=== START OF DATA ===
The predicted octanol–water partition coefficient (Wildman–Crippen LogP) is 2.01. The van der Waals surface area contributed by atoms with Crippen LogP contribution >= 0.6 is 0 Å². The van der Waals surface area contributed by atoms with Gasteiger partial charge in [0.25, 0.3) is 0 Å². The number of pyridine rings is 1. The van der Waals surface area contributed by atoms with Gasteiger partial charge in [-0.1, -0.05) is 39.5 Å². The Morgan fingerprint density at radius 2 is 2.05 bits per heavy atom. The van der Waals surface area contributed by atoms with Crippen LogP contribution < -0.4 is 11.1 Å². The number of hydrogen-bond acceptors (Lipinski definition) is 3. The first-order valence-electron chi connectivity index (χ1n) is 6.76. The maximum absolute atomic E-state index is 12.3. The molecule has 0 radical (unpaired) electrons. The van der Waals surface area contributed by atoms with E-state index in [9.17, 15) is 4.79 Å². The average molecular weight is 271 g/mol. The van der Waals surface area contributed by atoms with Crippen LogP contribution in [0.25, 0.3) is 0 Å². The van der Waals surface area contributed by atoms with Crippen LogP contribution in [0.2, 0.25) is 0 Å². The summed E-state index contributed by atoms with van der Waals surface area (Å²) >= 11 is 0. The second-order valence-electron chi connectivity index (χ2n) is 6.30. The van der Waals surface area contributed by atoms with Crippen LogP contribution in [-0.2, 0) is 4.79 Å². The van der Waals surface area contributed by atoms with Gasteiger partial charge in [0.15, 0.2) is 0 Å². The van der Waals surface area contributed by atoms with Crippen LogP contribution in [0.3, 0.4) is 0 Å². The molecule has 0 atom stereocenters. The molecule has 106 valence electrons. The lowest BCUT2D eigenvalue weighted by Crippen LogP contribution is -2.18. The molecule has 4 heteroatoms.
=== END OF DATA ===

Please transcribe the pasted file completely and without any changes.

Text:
The predicted octanol–water partition coefficient (Wildman–Crippen LogP) is 2.01. The van der Waals surface area contributed by atoms with Crippen LogP contribution >= 0.6 is 0 Å². The van der Waals surface area contributed by atoms with Gasteiger partial charge in [0.25, 0.3) is 0 Å². The number of pyridine rings is 1. The van der Waals surface area contributed by atoms with Gasteiger partial charge in [-0.1, -0.05) is 39.5 Å². The Morgan fingerprint density at radius 2 is 2.05 bits per heavy atom. The van der Waals surface area contributed by atoms with Crippen LogP contribution < -0.4 is 11.1 Å². The number of hydrogen-bond acceptors (Lipinski definition) is 3. The first-order valence-electron chi connectivity index (χ1n) is 6.76. The maximum absolute atomic E-state index is 12.3. The molecule has 0 radical (unpaired) electrons. The van der Waals surface area contributed by atoms with E-state index in [9.17, 15) is 4.79 Å². The average molecular weight is 271 g/mol. The van der Waals surface area contributed by atoms with Crippen LogP contribution in [0.25, 0.3) is 0 Å². The van der Waals surface area contributed by atoms with Crippen LogP contribution in [0.2, 0.25) is 0 Å². The summed E-state index contributed by atoms with van der Waals surface area (Å²) >= 11 is 0. The second-order valence-electron chi connectivity index (χ2n) is 6.30. The van der Waals surface area contributed by atoms with Crippen LogP contribution in [-0.2, 0) is 4.79 Å². The van der Waals surface area contributed by atoms with Gasteiger partial charge in [0.15, 0.2) is 0 Å². The van der Waals surface area contributed by atoms with Crippen LogP contribution in [0.3, 0.4) is 0 Å². The molecule has 0 atom stereocenters. The molecule has 106 valence electrons. The lowest BCUT2D eigenvalue weighted by Crippen LogP contribution is -2.18. The molecule has 4 heteroatoms.